An Ordinance of Reason

A number of events have me wondering about Aquinas' definition of law.

An Ordinance of Reason

A number of events have me wondering about Aquinas' definition of law. "[A]n ordinance of reason for the common good, made by him who has care of the community, and promulgated."

I'm staring at the words "common good." They feel utterly alien. We just don't talk this way. We talk about who is at fault, who deserves blame. We might mention our individual problems—health issues, debt, family drama—but problems a community faces are waved away with "then just don't live there." I tend to think we need to take steps to articulate the concept of the "common good."

I need to take steps. I don't think it's as simple as saying "this policy will benefit everyone," though that is one part of articulating a common good. I feel like it entails a sensitivity to what such a good constitutes in our lives. A related example can help illustrate what I mean. I used to think that politicians saying somber words on somber occasions was nothing but fluff. Now I realize how important it is that people who have power act appropriately. Their decorum marks how others should behave. It helps convey, in this case, the necessity of remembrance. Some emotions and events do require us to pause.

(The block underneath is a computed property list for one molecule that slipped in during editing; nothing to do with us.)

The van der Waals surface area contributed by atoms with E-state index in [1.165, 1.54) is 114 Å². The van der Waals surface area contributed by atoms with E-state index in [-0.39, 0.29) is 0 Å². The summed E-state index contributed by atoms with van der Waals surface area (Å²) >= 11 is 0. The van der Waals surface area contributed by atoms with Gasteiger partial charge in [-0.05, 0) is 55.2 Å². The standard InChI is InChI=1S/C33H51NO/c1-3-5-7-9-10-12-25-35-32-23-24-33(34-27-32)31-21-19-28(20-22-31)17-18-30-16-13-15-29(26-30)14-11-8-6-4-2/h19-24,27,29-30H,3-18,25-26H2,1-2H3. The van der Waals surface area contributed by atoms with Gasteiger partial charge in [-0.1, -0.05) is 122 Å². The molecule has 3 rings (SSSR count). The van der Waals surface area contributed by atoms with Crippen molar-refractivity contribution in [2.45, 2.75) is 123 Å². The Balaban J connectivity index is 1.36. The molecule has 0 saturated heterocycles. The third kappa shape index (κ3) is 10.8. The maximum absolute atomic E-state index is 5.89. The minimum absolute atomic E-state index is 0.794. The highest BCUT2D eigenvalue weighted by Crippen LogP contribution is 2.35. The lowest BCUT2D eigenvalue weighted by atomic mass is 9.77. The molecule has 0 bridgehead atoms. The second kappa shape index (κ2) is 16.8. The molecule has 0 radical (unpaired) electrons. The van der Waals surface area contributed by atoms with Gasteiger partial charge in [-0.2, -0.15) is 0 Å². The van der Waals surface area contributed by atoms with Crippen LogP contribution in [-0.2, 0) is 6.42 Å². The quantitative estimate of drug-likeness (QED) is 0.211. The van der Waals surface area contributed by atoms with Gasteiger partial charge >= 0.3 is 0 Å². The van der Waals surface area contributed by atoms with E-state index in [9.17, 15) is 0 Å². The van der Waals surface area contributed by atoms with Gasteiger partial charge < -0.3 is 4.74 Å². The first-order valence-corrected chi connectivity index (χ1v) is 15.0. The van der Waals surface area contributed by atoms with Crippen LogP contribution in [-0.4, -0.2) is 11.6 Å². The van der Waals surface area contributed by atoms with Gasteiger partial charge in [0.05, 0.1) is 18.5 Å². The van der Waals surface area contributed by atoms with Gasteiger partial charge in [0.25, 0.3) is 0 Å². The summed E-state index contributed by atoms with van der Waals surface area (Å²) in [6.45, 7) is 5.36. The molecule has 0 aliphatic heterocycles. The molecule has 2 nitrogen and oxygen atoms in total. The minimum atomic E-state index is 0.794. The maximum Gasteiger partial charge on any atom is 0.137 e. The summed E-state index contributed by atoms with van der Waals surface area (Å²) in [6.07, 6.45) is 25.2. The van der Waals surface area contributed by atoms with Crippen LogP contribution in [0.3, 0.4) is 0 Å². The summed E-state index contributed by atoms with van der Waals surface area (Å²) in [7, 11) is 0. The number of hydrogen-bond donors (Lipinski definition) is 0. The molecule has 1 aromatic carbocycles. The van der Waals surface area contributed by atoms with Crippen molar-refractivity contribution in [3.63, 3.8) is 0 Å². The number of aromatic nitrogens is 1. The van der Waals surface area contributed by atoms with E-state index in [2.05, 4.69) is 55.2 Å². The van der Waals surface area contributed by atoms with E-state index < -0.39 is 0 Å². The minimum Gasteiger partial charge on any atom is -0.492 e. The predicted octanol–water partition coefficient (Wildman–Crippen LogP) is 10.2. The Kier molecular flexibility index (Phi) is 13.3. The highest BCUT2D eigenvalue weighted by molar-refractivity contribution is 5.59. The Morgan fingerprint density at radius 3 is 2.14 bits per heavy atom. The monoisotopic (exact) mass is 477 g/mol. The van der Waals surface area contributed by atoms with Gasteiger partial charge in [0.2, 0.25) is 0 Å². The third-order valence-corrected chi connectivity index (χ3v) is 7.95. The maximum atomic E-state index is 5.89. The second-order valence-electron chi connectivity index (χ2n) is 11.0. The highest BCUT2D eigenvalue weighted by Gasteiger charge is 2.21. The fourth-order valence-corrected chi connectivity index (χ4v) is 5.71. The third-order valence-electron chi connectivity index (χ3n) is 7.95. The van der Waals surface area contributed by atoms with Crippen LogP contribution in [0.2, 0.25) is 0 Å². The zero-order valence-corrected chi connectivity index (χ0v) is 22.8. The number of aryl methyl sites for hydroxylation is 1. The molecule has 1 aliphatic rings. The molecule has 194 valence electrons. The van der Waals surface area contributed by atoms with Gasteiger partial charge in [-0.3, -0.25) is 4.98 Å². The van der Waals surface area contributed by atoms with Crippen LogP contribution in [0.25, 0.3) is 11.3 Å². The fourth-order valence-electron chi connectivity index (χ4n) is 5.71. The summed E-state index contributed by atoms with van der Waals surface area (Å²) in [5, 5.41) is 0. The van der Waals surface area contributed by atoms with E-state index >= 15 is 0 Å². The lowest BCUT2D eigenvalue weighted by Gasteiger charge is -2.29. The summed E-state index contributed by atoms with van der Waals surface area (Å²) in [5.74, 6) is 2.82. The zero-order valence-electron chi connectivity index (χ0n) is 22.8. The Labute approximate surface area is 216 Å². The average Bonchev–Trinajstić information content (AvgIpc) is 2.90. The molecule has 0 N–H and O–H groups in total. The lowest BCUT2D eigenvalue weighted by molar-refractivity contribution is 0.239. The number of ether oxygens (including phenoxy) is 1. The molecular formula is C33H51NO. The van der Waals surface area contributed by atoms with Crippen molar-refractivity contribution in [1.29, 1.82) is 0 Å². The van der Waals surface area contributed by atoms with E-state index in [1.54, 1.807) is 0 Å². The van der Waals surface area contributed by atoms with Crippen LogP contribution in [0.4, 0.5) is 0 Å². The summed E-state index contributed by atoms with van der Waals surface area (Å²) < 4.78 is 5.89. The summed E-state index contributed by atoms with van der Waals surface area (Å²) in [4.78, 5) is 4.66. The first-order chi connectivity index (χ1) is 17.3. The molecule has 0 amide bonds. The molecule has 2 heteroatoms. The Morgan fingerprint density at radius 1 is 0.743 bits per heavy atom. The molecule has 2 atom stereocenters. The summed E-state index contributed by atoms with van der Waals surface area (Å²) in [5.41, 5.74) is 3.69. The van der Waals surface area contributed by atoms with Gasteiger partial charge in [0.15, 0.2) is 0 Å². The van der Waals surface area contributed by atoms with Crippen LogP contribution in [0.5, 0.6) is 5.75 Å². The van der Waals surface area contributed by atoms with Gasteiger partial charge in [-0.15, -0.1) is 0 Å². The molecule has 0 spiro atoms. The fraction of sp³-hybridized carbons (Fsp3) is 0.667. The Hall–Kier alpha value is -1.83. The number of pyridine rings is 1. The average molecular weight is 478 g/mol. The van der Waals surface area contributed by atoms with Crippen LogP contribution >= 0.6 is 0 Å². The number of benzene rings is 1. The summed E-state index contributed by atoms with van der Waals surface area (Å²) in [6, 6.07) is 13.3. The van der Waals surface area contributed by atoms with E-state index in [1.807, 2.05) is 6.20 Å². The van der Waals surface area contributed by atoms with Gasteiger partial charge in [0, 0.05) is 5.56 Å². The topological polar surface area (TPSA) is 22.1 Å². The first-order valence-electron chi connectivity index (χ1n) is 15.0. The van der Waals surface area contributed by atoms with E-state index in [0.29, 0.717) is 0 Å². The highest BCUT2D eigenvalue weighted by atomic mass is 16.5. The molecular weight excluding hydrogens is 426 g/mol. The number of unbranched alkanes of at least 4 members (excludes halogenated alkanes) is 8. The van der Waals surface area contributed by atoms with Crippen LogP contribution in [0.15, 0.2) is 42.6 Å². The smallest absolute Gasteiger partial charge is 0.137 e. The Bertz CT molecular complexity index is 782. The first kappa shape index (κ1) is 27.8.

Approaching the "common good," in my understanding, involves a set of intellectual habits I'd like to develop. What are the things around me that benefit us all? How do their specific benefits operate? Sometimes, this is obvious: clean water, clean air, free wifi. Other times, I have to think about how access to a good only a few may use has a snowball effect. Therapy being free and accessible, for example, means lots of emotions are managed better, not just the client's.

Even that reasoning seems to be too concerned with concrete issues. The real key is more subtle. I guess this is the deeper reason—besides an emphasis on hierarchy and obedience—why Aquinas speaks of "an ordinance of reason for the common good" being made by one who has "care of the community." If you can actually detect what works and what steps promote it, you ought to rule.

In any case, I've attached a Powerpoint I've been working on to introduce students to Aquinas and natural law. Take a look if you're so inclined. Thank you for listening.